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New-Keynesian Models and Monetary Policy: A Reexamination of the Stylized Facts

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Author Info

  • Söderström, Ulf

    ()
    (Sveriges Riksbank)

  • Söderlind, Paul

    ()
    (Dept. of Finance, Stockholm School of Economics)

  • Vredin, Anders

    ()
    (Sveriges Riksbank)

Abstract

Using an empirical New-Keynesian model with optimal discretionary monetary policy, we calibrate key parameters - the central bank's preference parameters; the degree of forward-looking behavior in the determination of inflation and output; and the variances of inflation and output shocks - to match some broad characteristics of U.S. data. Our preferred parameterizations all imply a small concern for output stability but a large preference for interest rate smoothing, and a small degree of forward-looking behavior in price-setting but a large degree of forward-looking in the determination of output. We provide some intuition for these results and discuss their consequences for practical monetary policy analysis.

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Bibliographic Info

Paper provided by Stockholm School of Economics in its series Working Paper Series in Economics and Finance with number 511.

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Length: 31 pages
Date of creation: 18 Sep 2002
Date of revision: 15 Aug 2003
Handle: RePEc:hhs:hastef:0511

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Postal: The Economic Research Institute, Stockholm School of Economics, P.O. Box 6501, 113 83 Stockholm, Sweden
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Keywords: Interest rate smoothing; central bank objectives; forward-looking behavior;

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References

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  1. Svensson, Lars E.O. & Rudebusch , Glenn, 1998. "Policy Rules for Inflation Targeting," Seminar Papers, Stockholm University, Institute for International Economic Studies 637, Stockholm University, Institute for International Economic Studies.
  2. Jeff Fuhrer & George Moore, 1993. "Inflation persistence," Finance and Economics Discussion Series, Board of Governors of the Federal Reserve System (U.S.) 93-17, Board of Governors of the Federal Reserve System (U.S.).
  3. Mark Gertler & Jordi Gali & Richard Clarida, 1999. "The Science of Monetary Policy: A New Keynesian Perspective," Journal of Economic Literature, American Economic Association, American Economic Association, vol. 37(4), pages 1661-1707, December.
  4. Goodfriend, Marvin, 1991. "Interest rates and the conduct of monetary policy," Carnegie-Rochester Conference Series on Public Policy, Elsevier, Elsevier, vol. 34(1), pages 7-30, January.
  5. Woodford, Michael, 2000. "Optimal Monetary Policy Inertia," Seminar Papers, Stockholm University, Institute for International Economic Studies 666, Stockholm University, Institute for International Economic Studies.
  6. Jeremy Rudd & Karl Whelan, 2001. "New tests of the New-Keynesian Phillips curve," Finance and Economics Discussion Series, Board of Governors of the Federal Reserve System (U.S.) 2001-30, Board of Governors of the Federal Reserve System (U.S.).
  7. Efrem Castelnuovo, 2003. "Squeezing the Interest Rate Smoothing Weight with a Hybrid Expectations Model," Working Papers, Fondazione Eni Enrico Mattei 2003.6, Fondazione Eni Enrico Mattei.
  8. Svensson, Lars E O, 1995. "Optimal Inflation Targets, 'Conservative' Central Banks, and Linear Inflation Contracts," CEPR Discussion Papers, C.E.P.R. Discussion Papers 1249, C.E.P.R. Discussion Papers.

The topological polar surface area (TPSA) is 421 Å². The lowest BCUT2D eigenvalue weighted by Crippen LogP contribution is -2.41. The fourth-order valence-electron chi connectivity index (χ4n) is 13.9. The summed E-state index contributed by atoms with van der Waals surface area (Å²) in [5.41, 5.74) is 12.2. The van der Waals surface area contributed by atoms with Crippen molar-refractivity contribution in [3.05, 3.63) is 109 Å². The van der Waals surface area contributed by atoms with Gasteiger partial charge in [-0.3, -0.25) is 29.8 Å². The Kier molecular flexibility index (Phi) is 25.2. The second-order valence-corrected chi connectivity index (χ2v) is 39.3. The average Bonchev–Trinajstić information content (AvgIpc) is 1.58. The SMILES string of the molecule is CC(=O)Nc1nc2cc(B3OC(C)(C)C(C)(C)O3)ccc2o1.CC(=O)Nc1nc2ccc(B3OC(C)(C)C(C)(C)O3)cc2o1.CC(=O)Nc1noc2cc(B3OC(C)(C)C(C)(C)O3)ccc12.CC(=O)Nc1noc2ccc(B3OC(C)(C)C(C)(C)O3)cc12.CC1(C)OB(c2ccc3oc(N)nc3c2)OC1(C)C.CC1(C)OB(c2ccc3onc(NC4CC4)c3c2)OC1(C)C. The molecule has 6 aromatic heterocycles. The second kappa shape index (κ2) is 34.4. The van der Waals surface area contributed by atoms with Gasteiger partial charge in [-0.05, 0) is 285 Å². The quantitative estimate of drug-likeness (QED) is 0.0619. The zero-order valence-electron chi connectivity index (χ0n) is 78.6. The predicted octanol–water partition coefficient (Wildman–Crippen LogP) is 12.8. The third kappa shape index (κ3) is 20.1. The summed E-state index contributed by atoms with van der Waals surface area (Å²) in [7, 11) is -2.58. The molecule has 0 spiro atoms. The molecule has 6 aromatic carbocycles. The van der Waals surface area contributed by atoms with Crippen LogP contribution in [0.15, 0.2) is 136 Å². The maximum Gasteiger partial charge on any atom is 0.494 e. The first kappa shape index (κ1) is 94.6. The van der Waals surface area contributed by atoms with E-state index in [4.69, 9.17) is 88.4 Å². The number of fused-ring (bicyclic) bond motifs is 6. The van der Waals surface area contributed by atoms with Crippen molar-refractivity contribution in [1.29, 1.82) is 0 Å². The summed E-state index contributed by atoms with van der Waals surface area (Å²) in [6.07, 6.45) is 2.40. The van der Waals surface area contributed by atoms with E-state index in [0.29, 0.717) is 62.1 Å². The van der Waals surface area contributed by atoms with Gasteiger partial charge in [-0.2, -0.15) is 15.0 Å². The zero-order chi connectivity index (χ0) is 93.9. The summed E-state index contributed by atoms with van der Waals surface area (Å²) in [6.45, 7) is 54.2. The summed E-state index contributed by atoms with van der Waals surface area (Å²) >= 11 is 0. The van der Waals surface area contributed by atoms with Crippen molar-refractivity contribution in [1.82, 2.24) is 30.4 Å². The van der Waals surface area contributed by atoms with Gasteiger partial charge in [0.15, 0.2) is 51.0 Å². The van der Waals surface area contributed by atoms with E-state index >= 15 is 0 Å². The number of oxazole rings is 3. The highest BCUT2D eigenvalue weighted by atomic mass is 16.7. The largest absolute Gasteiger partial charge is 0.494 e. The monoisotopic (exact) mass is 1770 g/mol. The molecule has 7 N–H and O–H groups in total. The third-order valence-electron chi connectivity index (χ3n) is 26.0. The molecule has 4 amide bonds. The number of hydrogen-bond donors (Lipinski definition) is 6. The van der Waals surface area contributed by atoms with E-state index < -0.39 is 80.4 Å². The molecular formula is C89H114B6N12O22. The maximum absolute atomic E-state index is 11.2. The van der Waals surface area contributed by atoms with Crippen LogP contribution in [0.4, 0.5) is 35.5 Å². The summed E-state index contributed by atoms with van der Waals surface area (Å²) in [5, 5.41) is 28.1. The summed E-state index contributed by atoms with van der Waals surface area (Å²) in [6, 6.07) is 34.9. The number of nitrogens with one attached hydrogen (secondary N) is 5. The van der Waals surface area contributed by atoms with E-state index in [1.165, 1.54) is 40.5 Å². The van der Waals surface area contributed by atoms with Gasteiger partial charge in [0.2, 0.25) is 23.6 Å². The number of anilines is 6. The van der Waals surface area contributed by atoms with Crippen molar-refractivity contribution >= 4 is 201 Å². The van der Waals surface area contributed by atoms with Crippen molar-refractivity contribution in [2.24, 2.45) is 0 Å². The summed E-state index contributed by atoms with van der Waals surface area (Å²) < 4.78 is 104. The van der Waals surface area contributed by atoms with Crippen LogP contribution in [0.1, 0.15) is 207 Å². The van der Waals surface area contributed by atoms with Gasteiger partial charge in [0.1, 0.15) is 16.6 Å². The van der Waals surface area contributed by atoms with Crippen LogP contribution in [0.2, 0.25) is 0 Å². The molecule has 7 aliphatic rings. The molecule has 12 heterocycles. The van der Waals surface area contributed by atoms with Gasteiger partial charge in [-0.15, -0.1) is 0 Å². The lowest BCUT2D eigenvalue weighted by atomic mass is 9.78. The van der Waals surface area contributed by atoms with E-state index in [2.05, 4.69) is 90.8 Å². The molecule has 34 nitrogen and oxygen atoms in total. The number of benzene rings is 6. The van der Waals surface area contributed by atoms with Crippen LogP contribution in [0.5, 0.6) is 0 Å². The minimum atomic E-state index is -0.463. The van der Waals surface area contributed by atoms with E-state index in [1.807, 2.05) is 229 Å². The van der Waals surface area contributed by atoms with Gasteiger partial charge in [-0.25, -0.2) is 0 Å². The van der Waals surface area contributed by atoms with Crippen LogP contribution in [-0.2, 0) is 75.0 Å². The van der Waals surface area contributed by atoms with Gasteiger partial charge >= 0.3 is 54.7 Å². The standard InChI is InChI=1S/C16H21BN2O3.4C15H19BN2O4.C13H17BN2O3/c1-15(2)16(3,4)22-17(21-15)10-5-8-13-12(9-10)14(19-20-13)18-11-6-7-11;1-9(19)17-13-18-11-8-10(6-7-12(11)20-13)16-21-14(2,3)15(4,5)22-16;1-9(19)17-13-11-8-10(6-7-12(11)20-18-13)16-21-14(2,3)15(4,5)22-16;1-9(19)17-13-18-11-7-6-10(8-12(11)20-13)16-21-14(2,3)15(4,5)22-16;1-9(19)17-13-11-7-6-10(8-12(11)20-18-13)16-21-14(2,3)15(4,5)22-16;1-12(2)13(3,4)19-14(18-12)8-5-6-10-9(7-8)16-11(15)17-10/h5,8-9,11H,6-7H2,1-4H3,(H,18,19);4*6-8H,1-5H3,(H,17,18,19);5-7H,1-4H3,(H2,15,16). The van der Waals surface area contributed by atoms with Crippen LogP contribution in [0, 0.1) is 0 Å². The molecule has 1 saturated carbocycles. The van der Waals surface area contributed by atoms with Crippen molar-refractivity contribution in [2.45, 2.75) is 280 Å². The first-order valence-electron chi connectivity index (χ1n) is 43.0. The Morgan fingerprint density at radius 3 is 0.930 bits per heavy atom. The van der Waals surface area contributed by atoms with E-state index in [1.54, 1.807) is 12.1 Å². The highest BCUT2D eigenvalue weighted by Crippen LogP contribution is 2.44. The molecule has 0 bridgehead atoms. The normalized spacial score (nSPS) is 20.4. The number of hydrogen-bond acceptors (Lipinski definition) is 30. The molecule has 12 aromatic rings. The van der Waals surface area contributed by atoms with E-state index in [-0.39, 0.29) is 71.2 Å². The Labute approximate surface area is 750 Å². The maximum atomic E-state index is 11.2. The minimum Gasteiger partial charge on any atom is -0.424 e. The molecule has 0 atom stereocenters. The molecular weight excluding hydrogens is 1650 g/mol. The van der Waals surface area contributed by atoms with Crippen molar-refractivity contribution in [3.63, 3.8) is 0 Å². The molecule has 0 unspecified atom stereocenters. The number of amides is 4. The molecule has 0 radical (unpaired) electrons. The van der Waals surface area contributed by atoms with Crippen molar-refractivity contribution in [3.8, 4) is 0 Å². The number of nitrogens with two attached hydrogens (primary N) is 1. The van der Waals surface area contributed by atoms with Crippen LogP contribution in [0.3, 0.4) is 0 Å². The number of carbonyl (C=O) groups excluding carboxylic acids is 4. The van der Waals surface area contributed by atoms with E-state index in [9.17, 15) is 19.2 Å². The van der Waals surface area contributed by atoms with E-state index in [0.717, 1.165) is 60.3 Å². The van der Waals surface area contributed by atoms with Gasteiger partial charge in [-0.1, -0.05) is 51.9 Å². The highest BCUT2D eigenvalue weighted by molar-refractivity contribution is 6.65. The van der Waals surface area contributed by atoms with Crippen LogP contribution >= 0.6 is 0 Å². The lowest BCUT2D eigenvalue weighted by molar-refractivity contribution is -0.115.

9. Julio J. Rotemberg & Michael Woodford, 1998. "An Optimization-Based Econometric Framework for the Evaluation of Monetary Policy: Expanded Version," NBER Technical Working Papers, National Bureau of Economic Research, Inc 0233, National Bureau of Economic Research, Inc.
  10. Glenn D. Rudebusch, 1999. "Is the Fed too timid? Monetary policy in an uncertain world," Working Papers in Applied Economic Theory, Federal Reserve Bank of San Francisco 99-05, Federal Reserve Bank of San Francisco.
  11. Lawrence J. Christiano & Martin Eichenbaum & Charles L. Evans, 1997. "Monetary policy shocks: what have we learned and to what end?," Working Paper Series, Macroeconomic Issues, Federal Reserve Bank of Chicago WP-97-18, Federal Reserve Bank of Chicago.
  12. Gali, Jordi & Gertler, Mark, 1999. "Inflation dynamics: A structural econometric analysis," Journal of Monetary Economics, Elsevier, Elsevier, vol. 44(2), pages 195-222, October.
  13. Jondeau, E. & Le Bihan, H., 2001. "Testing for a Forward-Looking Phillips Curve. Additional Evidence from European and US Data," Working papers, Banque de France 86, Banque de France.
  14. Roberts John M., 2005. "How Well Does the New Keynesian Sticky-Price Model Fit the Data?," The B.E. Journal of Macroeconomics, De Gruyter, De Gruyter, vol. 5(1), pages 1-39, September.
  15. Bennett T. McCallum & Edward Nelson, 1997. "An Optimizing IS-LM Specification for Monetary Policy and Business Cycle Analysis," NBER Working Papers 5875, National Bureau of Economic Research, Inc.
  16. Alex Cukierman, 1989. "Why does the Fed smooth interest rates?," Proceedings, Federal Reserve Bank of St. Louis, Federal Reserve Bank of St. Louis, pages 111-157.
  17. Julio Rotemberg & Michael Woodford, 1997. "An Optimization-Based Econometric Framework for the Evaluation of Monetary Policy," NBER Chapters, National Bureau of Economic Research, Inc, in: NBER Macroeconomics Annual 1997, Volume 12, pages 297-361 National Bureau of Economic Research, Inc.
  18. Söderlind, Paul, 1998. "Solution and Estimation of RE Macromodels with Optimal Policy," Working Paper Series in Economics and Finance, Stockholm School of Economics 256, Stockholm School of Economics.
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